One note of caution: Do not add any sweetener, tomato, lemon juice, vinegar or salt until the beans are tender, as any acid or calcium will inhibit the softening of the outer skin. That's why Boston Baked beans (cooked with molasses) hold their shape for hours of cooking--without the sweetener, they would be mush, like refried beans.

Storage

Beans freeze well. After the beans are cooked, use as needed; they will keep in the refrigerator for 3-5 days. Larger amounts can be pre-cooked and placed in meal-size portions (2-4 cups, depending upon the size of your family), in freezer bags or containers. Again, kids love to measure and help with this step, and nutritious conversation often results as we're working together! Place in your freezer, and relax, knowing that an economical, yet nutritious protein is ready at a moment's notice.

Here are three tasty recipes to get you started:

Basic Bean Burgers

This recipe works great with any beans--try pinto, navy beans, black beans and more. Engage young family members in the mashing, shaping, and cornmeal steps. Whether plain, topped with gravy, or served alongside a dollop of sour cream, these burgers will turn economical into exciting!

1 15.5 oz. can beans (or about 1 1/2 cups cooked beans)
4 T. salsa
2 t. dry minced onion
1 t. garlic salt
2 T. flour (optional)
1/4 cup cornmeal
2 T. olive oil

Drain and rinse beans. Add salsa, onion and salt, and mash well with fork, leaving some beans whole. If bean mixture is too wet to shape into patties, add the flour. Fill heaping tablespoons, shape into round patties, and gently bread both sides in cornmeal. In large heavy skillet heat oil over medium heat and brown burgers on both sides, turning after 2-3 minutes per side when golden brown. Makes 6-8 patties. Increase recipe as needed.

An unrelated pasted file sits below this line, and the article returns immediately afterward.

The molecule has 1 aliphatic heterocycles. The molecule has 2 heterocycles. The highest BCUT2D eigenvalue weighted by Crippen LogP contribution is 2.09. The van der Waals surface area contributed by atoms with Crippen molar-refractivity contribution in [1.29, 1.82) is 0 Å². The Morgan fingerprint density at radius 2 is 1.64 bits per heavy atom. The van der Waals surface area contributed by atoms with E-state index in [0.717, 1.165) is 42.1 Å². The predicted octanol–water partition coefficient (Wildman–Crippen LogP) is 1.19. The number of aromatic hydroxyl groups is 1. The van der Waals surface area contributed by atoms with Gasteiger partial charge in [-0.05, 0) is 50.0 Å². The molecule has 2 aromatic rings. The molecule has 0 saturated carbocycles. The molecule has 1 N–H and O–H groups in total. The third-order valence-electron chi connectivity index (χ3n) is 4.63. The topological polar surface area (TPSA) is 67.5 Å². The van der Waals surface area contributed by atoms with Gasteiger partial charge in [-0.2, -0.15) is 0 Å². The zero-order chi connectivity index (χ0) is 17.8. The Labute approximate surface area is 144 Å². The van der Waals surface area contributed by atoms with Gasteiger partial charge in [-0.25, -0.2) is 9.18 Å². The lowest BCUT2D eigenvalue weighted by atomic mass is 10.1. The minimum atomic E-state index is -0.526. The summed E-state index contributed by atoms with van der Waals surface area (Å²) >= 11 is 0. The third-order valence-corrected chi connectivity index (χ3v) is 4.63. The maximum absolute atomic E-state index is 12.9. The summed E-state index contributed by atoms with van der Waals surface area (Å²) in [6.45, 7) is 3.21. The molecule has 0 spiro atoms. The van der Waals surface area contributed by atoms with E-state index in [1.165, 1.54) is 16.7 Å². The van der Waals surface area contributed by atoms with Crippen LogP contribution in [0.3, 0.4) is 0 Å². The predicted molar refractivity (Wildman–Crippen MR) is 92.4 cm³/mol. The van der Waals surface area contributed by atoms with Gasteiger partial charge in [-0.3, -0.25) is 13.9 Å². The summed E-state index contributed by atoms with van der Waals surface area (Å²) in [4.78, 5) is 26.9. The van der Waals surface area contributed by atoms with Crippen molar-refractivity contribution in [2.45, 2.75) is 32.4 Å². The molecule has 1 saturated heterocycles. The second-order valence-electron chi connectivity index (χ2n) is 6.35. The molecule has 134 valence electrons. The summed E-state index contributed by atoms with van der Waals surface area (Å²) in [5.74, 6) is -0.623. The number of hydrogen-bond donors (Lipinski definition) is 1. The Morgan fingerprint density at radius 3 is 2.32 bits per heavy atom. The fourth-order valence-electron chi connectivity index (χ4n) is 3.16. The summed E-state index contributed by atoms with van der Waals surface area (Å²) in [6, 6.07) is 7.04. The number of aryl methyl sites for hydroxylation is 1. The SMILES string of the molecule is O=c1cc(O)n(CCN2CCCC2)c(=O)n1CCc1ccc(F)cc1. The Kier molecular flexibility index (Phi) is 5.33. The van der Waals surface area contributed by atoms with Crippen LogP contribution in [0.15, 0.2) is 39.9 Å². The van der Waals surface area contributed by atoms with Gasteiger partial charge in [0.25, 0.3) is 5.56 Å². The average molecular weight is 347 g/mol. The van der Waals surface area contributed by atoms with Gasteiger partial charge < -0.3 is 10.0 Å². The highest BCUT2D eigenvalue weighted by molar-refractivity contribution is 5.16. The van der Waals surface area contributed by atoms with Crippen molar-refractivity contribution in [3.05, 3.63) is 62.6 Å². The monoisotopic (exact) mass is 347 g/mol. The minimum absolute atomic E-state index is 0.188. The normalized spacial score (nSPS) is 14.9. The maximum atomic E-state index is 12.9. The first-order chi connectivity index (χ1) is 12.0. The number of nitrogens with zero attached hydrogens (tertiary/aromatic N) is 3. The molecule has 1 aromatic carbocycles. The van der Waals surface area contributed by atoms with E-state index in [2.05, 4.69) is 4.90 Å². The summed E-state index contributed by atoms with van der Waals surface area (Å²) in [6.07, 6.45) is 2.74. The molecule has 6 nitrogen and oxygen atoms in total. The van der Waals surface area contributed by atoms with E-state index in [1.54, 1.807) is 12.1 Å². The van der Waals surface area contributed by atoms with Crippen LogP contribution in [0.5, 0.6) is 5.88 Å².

3-Bean Salad

Turn two cans of beans into a tasty salad. Choose white beans such as navy, cannellini or great northern. To add color, use pinto, kidney or black beans for the second can.

2 15.5 oz. cans of beans (or about 3 cups cooked beans)
2 cups greenbeans, lightly cooked
2 cups corn, lightly cooked
4 scallions, sliced thinly
1/2 red pepper, diced (optional)

Dressing:

1/4 cup oil
2 T. red wine vinegar
1/2 t. oregano, basil and garlic salt
salt & pepper to taste
2 T. mayonnaise

Mix beans, greenbeans, corn, scallions and red pepper (if desired), in large bowl. Whisk together dressing ingredients and pour over salad, stirring gently. Salad is ready to serve, but flavors are best after marinating in refrigerator 1-2 hours. Makes 10 1/2-cup servings.

Basic Bean Dip

Mix and match your favorite beans to create an original dip that is excellent with your favorite chips or warm pita bread. We like to make this with pintos or garbanzos and add sour cream, salsa and black olives for super nacho dipping.

1 15 oz. can beans, pour 1/2 cup extra liquid into separate bowl
1 t. garlic, minced (about 2 cloves)
1/2 t. Adobo seasoning (look for it with Goya products)
1 T. salsa (your choice)

Pour beans with remaining liquid into food processor; add next 3 ingredients and puree 10-15 seconds to desired consistency (adding liquid if necessary) and serve.

I'd love to hear how you make the most of your meals and pull together quick nutritious meals in the midst of many other endeavors. Share your tips, requests or favorite recipes at Recipes@homeedmag.com.

© 2006, Christine Gable